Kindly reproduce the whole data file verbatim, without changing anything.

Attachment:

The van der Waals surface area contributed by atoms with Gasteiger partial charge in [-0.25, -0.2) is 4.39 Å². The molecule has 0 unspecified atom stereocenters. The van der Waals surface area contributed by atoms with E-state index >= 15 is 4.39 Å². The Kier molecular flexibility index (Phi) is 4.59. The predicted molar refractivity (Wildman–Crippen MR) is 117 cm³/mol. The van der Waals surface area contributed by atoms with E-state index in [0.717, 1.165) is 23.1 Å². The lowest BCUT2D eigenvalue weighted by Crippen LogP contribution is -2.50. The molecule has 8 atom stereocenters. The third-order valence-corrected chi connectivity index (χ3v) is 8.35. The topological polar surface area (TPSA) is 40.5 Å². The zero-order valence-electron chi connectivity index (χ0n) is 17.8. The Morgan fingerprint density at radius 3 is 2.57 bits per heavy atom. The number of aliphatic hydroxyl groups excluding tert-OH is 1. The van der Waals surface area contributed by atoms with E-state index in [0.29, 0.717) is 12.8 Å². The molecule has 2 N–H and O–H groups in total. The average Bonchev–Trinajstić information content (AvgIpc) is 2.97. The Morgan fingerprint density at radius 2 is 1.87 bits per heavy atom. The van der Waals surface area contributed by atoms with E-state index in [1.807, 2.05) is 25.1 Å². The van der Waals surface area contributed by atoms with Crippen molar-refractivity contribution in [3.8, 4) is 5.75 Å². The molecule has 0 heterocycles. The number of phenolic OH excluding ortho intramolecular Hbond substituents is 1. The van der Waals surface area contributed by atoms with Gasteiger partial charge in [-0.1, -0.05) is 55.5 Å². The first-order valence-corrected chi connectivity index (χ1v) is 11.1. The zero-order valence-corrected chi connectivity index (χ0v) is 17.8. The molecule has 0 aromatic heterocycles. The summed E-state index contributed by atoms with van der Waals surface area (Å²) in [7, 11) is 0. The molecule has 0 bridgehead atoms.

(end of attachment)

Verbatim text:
The van der Waals surface area contributed by atoms with Gasteiger partial charge in [-0.25, -0.2) is 4.39 Å². The molecule has 0 unspecified atom stereocenters. The van der Waals surface area contributed by atoms with E-state index >= 15 is 4.39 Å². The Kier molecular flexibility index (Phi) is 4.59. The predicted molar refractivity (Wildman–Crippen MR) is 117 cm³/mol. The van der Waals surface area contributed by atoms with E-state index in [0.717, 1.165) is 23.1 Å². The lowest BCUT2D eigenvalue weighted by Crippen LogP contribution is -2.50. The molecule has 8 atom stereocenters. The third-order valence-corrected chi connectivity index (χ3v) is 8.35. The topological polar surface area (TPSA) is 40.5 Å². The zero-order valence-electron chi connectivity index (χ0n) is 17.8. The Morgan fingerprint density at radius 3 is 2.57 bits per heavy atom. The number of aliphatic hydroxyl groups excluding tert-OH is 1. The van der Waals surface area contributed by atoms with E-state index in [0.29, 0.717) is 12.8 Å². The molecule has 2 N–H and O–H groups in total. The average Bonchev–Trinajstić information content (AvgIpc) is 2.97. The Morgan fingerprint density at radius 2 is 1.87 bits per heavy atom. The van der Waals surface area contributed by atoms with E-state index in [1.807, 2.05) is 25.1 Å². The van der Waals surface area contributed by atoms with Crippen molar-refractivity contribution in [3.8, 4) is 5.75 Å². The molecule has 0 heterocycles. The number of phenolic OH excluding ortho intramolecular Hbond substituents is 1. The van der Waals surface area contributed by atoms with Gasteiger partial charge in [-0.1, -0.05) is 55.5 Å². The first-order valence-corrected chi connectivity index (χ1v) is 11.1. The zero-order valence-corrected chi connectivity index (χ0v) is 17.8. The molecule has 0 aromatic heterocycles. The summed E-state index contributed by atoms with van der Waals surface area (Å²) in [7, 11) is 0. The molecule has 0 bridgehead atoms.